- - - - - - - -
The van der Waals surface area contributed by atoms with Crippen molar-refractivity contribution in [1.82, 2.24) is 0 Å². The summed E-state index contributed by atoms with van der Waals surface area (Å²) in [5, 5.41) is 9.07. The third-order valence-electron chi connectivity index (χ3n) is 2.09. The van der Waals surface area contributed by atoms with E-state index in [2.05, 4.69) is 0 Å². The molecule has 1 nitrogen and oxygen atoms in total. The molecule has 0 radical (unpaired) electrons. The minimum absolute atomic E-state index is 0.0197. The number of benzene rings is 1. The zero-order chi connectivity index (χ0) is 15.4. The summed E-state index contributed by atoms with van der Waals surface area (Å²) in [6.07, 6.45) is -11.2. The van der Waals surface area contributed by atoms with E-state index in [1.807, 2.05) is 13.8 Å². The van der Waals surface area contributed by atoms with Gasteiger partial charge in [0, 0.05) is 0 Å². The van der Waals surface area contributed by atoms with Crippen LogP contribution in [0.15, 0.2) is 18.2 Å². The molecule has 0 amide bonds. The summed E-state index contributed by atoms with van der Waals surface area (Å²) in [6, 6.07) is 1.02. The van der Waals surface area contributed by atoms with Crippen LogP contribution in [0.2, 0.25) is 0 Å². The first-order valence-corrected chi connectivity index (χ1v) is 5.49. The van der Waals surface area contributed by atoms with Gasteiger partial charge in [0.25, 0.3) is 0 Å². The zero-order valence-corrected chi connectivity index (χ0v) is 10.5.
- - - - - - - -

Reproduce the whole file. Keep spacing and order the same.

The van der Waals surface area contributed by atoms with Crippen molar-refractivity contribution in [1.82, 2.24) is 0 Å². The summed E-state index contributed by atoms with van der Waals surface area (Å²) in [5, 5.41) is 9.07. The third-order valence-electron chi connectivity index (χ3n) is 2.09. The van der Waals surface area contributed by atoms with E-state index in [2.05, 4.69) is 0 Å². The molecule has 1 nitrogen and oxygen atoms in total. The molecule has 0 radical (unpaired) electrons. The minimum absolute atomic E-state index is 0.0197. The number of benzene rings is 1. The zero-order chi connectivity index (χ0) is 15.4. The summed E-state index contributed by atoms with van der Waals surface area (Å²) in [6.07, 6.45) is -11.2. The van der Waals surface area contributed by atoms with E-state index in [1.807, 2.05) is 13.8 Å². The van der Waals surface area contributed by atoms with Gasteiger partial charge in [0, 0.05) is 0 Å². The van der Waals surface area contributed by atoms with Crippen LogP contribution in [0.15, 0.2) is 18.2 Å². The molecule has 0 amide bonds. The summed E-state index contributed by atoms with van der Waals surface area (Å²) in [6, 6.07) is 1.02. The van der Waals surface area contributed by atoms with Crippen LogP contribution in [0.2, 0.25) is 0 Å². The first-order valence-corrected chi connectivity index (χ1v) is 5.49. The van der Waals surface area contributed by atoms with Gasteiger partial charge in [0.25, 0.3) is 0 Å². The zero-order valence-corrected chi connectivity index (χ0v) is 10.5.